Photography & the Arts

Site's under construction- most of the key parts are here, but check back soon for more!

Photography is my visual art of choice when I'm away from the drawing board. I tend to experiment a lot, manipulating light and colour in unusual ways in the hunt for interesting visual effects.

If you're in or near Kingston, Ontario and are interested in a unique portrait, personal or commercial shoot, I might be the photographer you're looking for. (This section of the site is still under construction, so it might look a bit sparse for now- and please contact me if something's missing or broken.)

If you see something here that would look good on your wall, ask about ordering a print.

Photography: Articles & Ramblings

Scarborough Bluffs

Just a few random shots from the weekend for you today.... down in Scarborough for truck shopping, and can you really pass up a waterfront walk when it's just a few blocks away and you just happen to have a picnic lunch packed?

Springtime on Wolfe Island

Spring is here. Among other things, that means it's finally warm enough to break out the bicycles and head for Wolfe Island.

Is it about the equipment, or about the art?

Photography, by its nature, is rather more equipment-heavy than many of the other visual arts.

There is a risk, though, of obsessing over the equipment to the point where the art itself is secondary- or forgotten.

Is it about the equipment, or about the art?

Photography, by its nature, is rather more equipment-heavy than many of the other visual arts.

There is a risk, though, of obsessing over the equipment to the point where the art itself is secondary- or forgotten.

Birding with a 35mm f/1.8

I can certainly understand the appeal of a big bag of expensive long lenses. Birds do, after all, tend to be small and far away.

I'm not about to spend $10,000 on a set of bird lenses, though. (I'm cheap, for one thing, but I'm also not quite fit enough to carry 15 kilos of glass and magnesium around all day.)

The solution? Get close. Really close. Just beyond wing-hitting range, in this case, with a 35mm f/1.8 on a DX body.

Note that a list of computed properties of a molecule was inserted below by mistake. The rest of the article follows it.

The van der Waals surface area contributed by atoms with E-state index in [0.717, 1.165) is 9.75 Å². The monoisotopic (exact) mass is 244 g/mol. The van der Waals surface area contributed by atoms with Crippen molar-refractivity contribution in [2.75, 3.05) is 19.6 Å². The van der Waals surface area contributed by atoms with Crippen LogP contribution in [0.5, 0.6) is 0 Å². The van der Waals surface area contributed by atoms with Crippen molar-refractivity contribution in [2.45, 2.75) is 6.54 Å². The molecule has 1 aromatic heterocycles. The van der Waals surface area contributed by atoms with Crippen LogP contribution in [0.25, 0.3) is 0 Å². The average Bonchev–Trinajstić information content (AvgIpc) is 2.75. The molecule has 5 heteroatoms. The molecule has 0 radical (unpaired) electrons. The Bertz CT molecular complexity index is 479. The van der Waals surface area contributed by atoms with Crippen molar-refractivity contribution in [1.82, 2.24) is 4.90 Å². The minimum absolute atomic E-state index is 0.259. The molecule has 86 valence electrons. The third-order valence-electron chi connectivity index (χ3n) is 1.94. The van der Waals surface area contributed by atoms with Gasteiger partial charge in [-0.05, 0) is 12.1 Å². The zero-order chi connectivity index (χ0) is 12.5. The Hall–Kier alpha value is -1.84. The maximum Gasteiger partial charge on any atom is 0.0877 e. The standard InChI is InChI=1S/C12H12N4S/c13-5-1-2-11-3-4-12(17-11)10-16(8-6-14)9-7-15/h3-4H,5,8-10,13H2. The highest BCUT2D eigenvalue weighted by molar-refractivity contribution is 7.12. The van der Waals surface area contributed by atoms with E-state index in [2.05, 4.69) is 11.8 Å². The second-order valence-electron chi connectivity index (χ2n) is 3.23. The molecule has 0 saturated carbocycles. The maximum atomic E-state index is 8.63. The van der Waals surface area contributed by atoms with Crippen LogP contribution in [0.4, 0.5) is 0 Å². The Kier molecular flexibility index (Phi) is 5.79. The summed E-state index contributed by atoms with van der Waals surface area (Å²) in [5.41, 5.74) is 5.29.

Union Station, a study in contrasts

Toronto's historic Union Station, after years of neglect and decay, is undergoing a much-needed revitalization.

The architects have decided to keep much of the original train shed intact, but a large central section of the original structure has been torn down to make way for an airy, modern glass atrium.

With a huge chunk of the roof gone, the steel and concrete of the 86-year-old structure is juxtaposed against the gold-plated towers of Bay Street.

Hibernating Beach Cats

One of the few downsides to being Canadian is that our boats must hibernate for at least six months a year.

A quiet day at the rail station

I have a soft spot for the railway.

Maybe it's the cruical role it played in creating a united Canada out of a disparate collection of territories, the sense of history, the tangible links to a past era.

Maybe it's the sheer industrial power of it- machinery built to last a lifetime, getting underway with a diesel rumble that you feel in your bones, the brutal honesty of purely functional design with few concessions to aesthetics.

Or maybe it's just the pleasure of hopping between cities with one's dignity and one's schedule intact, with space to stretch out and relax, occasionally catching a glimpse of the traffic jam on the 401 as you fly past it at a buck-thirty-five.

Is the resolution war over?

It seems the megapixel wars may be drawing to a close, at least in the upper strata of the market. With the exception of the 36 MP Nikon D800, the digital SLR market has more or less settled in the 16 to 22 MP range- and this number is no longer prominently featured on every flyer. This is good; it's a sign that the digital market is maturing and moving away from the ill-advised marketing metrics of its early years.

Swans and steel

A side effect of the partial closure of Hamilton's steel mills is the rather noticeable improvement in air quality since the blast furnaces went idle.

Leaving aside the politics of the situation- Hamiltonians are out thousands of jobs unless the steel market picks up- the birds on the Burlington side, at least, seem to be enjoying the unusually clean conditions this year.

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